Trump-Nixon: Watergate Alumni Find Themselves in Scandal Again
After the resignation of Michael Flynn as National Security Adviser, headlines across the nation have been declaring that the Trump administration’s Russian scandal is “Worse than Watergate.” There is no question that there are similarities between Watergate and Putingate. There is also no question that many of the same people involved in Watergate are involved with Trump’s rise to power. Among them are Rudy Giuliani, Roger Stone, Bert Rein and Richard Mellon Scaife.
Rudy Giuliani most recently made headlines by bragging about how he guided Trump in his failed attempt to disguise the Muslim Ban as a Constitutionally viable Executive Order. On a Fox News Show in late January, Giuliani boasted:
“I’ll tell you the whole history of it. So when he first announced it he said ‘Muslim ban.’ He called me up and said, ‘put a commission together, show me the right way to do it legally.’ I put a commission together with Judge Mukasey, with Congressman McCaul, Pete King, a whole group of other very expert lawyers on this.”
Giuliani’s comments would ultimately be used against Trump in the U.S. Court of Appeals for the 9th Circuit who blocked the ban. It is unclear how many times Trump and Giuliani have collaborated to operationalize illegal activity, but it is clear that this isn’t Rudy’s first time contributing to the illegal activities of the White House.
In 1967, Giuliani was an intern at Nixon, Mudge, Rose, Guthrie, Alexander & Mitchell. Shortly after dodging the draft in 1969, he would go on to serve Richard Nixon in Washington, D.C. He worked as both an Assistant US Attorney, and then as an Associate Deputy Attorney General. He was serving Nixon in 1972 when the Watergate scandal broke.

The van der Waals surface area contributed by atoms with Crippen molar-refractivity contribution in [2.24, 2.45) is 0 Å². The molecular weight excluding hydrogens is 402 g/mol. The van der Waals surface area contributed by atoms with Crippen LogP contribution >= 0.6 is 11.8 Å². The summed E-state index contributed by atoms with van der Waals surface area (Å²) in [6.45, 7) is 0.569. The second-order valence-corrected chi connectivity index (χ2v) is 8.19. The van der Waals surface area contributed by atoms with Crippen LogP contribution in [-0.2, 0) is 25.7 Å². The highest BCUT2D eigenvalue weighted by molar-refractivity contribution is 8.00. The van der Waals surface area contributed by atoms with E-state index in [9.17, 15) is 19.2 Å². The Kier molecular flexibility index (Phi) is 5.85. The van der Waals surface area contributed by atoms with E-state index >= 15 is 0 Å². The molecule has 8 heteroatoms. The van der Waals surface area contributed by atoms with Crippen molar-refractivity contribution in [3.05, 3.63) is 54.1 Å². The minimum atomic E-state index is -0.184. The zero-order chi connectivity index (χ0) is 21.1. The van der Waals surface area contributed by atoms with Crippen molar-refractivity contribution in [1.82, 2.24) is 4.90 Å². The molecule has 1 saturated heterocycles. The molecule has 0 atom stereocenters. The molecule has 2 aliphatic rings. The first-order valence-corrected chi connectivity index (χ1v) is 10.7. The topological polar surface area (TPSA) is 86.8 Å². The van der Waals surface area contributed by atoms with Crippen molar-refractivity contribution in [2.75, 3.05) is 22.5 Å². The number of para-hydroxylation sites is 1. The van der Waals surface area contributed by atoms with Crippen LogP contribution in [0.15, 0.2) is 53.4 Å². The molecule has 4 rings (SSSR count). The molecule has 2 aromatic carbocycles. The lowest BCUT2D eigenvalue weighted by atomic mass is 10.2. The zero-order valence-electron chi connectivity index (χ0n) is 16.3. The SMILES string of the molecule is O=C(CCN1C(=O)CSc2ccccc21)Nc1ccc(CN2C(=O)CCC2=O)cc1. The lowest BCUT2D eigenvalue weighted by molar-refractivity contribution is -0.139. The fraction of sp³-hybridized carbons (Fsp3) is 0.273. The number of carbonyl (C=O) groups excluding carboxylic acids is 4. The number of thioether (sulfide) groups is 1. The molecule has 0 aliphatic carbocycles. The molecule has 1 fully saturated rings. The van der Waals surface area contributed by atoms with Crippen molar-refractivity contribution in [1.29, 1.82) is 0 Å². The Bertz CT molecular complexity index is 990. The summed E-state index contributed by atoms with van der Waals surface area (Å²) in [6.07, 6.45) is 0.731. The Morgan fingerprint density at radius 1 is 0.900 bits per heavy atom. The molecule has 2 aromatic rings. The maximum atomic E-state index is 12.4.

Roger Stone is another public figure that is both in Trump’s inner circle and an alumnus of Watergate. Roger Stone is a tenant of Trump Tower, one of Donald’s most trusted advisors and friends — and he played a small but active role during Watergate.
“He was just nineteen when he played a bit part in the Watergate scandals. He adopted the pseudonym Jason Rainier and made contributions in the name of the Young Socialist Alliance to the campaign of Pete McCloskey, who was challenging Nixon for the Republican nomination in 1972. Stone then sent a receipt to the Manchester Union Leader, to “prove” that Nixon’s adversary was a left-wing stooge. Stone hired another Republican operative, who was given the pseudonym Sedan Chair II, to infiltrate the McGovern campaign. Stone’s Watergate high jinks were revealed during congressional hearings in 1973, and the news cost Stone his job on the staff of Senator Robert Dole. Stone revels in his Watergate pedigree, noting almost apologetically that he was never accused of breaking any law. ‘The Democrats were weak, we were strong,’ he told me.”
Bert Rein is known today as the lawyer that successfully gutted the Voting Rights Act of 1965 [Shelby County vs. Holder (2013)]. This strategic blocking of Civil rights ensured that multiple states were able to pass illegal voter restriction policies without attaining Congressional approval first.